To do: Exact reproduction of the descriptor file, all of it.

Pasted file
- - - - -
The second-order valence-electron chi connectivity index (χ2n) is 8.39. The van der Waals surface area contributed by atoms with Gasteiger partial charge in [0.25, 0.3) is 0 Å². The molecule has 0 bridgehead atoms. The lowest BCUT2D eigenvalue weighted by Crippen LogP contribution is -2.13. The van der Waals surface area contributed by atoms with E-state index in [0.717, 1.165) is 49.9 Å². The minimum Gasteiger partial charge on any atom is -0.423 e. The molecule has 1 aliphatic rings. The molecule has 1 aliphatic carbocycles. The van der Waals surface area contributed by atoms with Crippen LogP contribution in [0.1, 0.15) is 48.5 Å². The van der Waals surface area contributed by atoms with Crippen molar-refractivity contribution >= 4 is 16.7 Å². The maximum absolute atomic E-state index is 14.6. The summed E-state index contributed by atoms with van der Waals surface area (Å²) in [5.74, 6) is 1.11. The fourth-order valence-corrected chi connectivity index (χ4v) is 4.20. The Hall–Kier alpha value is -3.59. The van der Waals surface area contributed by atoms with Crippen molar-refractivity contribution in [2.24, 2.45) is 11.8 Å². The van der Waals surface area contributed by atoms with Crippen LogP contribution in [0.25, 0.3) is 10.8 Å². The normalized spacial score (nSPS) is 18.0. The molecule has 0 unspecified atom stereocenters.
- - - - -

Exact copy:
The second-order valence-electron chi connectivity index (χ2n) is 8.39. The van der Waals surface area contributed by atoms with Gasteiger partial charge in [0.25, 0.3) is 0 Å². The molecule has 0 bridgehead atoms. The lowest BCUT2D eigenvalue weighted by Crippen LogP contribution is -2.13. The van der Waals surface area contributed by atoms with E-state index in [0.717, 1.165) is 49.9 Å². The minimum Gasteiger partial charge on any atom is -0.423 e. The molecule has 1 aliphatic rings. The molecule has 1 aliphatic carbocycles. The van der Waals surface area contributed by atoms with Crippen LogP contribution in [0.1, 0.15) is 48.5 Å². The van der Waals surface area contributed by atoms with Crippen molar-refractivity contribution >= 4 is 16.7 Å². The maximum absolute atomic E-state index is 14.6. The summed E-state index contributed by atoms with van der Waals surface area (Å²) in [5.74, 6) is 1.11. The fourth-order valence-corrected chi connectivity index (χ4v) is 4.20. The Hall–Kier alpha value is -3.59. The van der Waals surface area contributed by atoms with Crippen molar-refractivity contribution in [2.24, 2.45) is 11.8 Å². The van der Waals surface area contributed by atoms with Crippen LogP contribution in [0.25, 0.3) is 10.8 Å². The normalized spacial score (nSPS) is 18.0. The molecule has 0 unspecified atom stereocenters.